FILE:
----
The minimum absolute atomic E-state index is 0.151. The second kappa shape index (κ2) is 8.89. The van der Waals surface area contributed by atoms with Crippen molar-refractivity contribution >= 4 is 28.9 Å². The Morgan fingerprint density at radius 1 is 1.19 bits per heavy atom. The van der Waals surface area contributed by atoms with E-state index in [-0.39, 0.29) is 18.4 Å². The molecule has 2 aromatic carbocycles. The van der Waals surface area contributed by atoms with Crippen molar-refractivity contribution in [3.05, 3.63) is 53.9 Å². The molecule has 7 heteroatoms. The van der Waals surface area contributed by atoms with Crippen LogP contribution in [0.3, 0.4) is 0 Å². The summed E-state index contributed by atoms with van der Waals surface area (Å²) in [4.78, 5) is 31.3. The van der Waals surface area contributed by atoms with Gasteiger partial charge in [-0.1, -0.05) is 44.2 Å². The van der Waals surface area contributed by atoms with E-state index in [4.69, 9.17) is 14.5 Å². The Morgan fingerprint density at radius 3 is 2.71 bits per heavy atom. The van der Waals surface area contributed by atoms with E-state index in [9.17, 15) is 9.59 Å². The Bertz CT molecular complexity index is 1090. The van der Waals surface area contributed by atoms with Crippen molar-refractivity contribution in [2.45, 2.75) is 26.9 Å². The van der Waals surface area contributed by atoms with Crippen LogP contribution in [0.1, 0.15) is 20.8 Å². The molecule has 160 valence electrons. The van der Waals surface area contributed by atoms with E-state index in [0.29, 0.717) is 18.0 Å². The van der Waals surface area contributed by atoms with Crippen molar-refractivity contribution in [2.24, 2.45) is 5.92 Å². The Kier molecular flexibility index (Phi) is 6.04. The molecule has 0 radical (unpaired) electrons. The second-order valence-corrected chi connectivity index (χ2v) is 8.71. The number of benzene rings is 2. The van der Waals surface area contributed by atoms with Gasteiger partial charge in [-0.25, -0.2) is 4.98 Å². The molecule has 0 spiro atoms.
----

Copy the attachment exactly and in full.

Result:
The minimum absolute atomic E-state index is 0.151. The second kappa shape index (κ2) is 8.89. The van der Waals surface area contributed by atoms with Crippen molar-refractivity contribution >= 4 is 28.9 Å². The Morgan fingerprint density at radius 1 is 1.19 bits per heavy atom. The van der Waals surface area contributed by atoms with E-state index in [-0.39, 0.29) is 18.4 Å². The molecule has 2 aromatic carbocycles. The van der Waals surface area contributed by atoms with Crippen molar-refractivity contribution in [3.05, 3.63) is 53.9 Å². The molecule has 7 heteroatoms. The van der Waals surface area contributed by atoms with Crippen LogP contribution in [0.3, 0.4) is 0 Å². The summed E-state index contributed by atoms with van der Waals surface area (Å²) in [4.78, 5) is 31.3. The van der Waals surface area contributed by atoms with Gasteiger partial charge in [-0.1, -0.05) is 44.2 Å². The van der Waals surface area contributed by atoms with E-state index in [4.69, 9.17) is 14.5 Å². The Morgan fingerprint density at radius 3 is 2.71 bits per heavy atom. The van der Waals surface area contributed by atoms with E-state index in [9.17, 15) is 9.59 Å². The Bertz CT molecular complexity index is 1090. The van der Waals surface area contributed by atoms with Crippen molar-refractivity contribution in [2.45, 2.75) is 26.9 Å². The van der Waals surface area contributed by atoms with Crippen LogP contribution in [0.1, 0.15) is 20.8 Å². The molecule has 160 valence electrons. The van der Waals surface area contributed by atoms with E-state index in [0.29, 0.717) is 18.0 Å². The van der Waals surface area contributed by atoms with Crippen molar-refractivity contribution in [2.24, 2.45) is 5.92 Å². The Kier molecular flexibility index (Phi) is 6.04. The molecule has 0 radical (unpaired) electrons. The second-order valence-corrected chi connectivity index (χ2v) is 8.71. The number of benzene rings is 2. The van der Waals surface area contributed by atoms with Gasteiger partial charge in [-0.25, -0.2) is 4.98 Å². The molecule has 0 spiro atoms.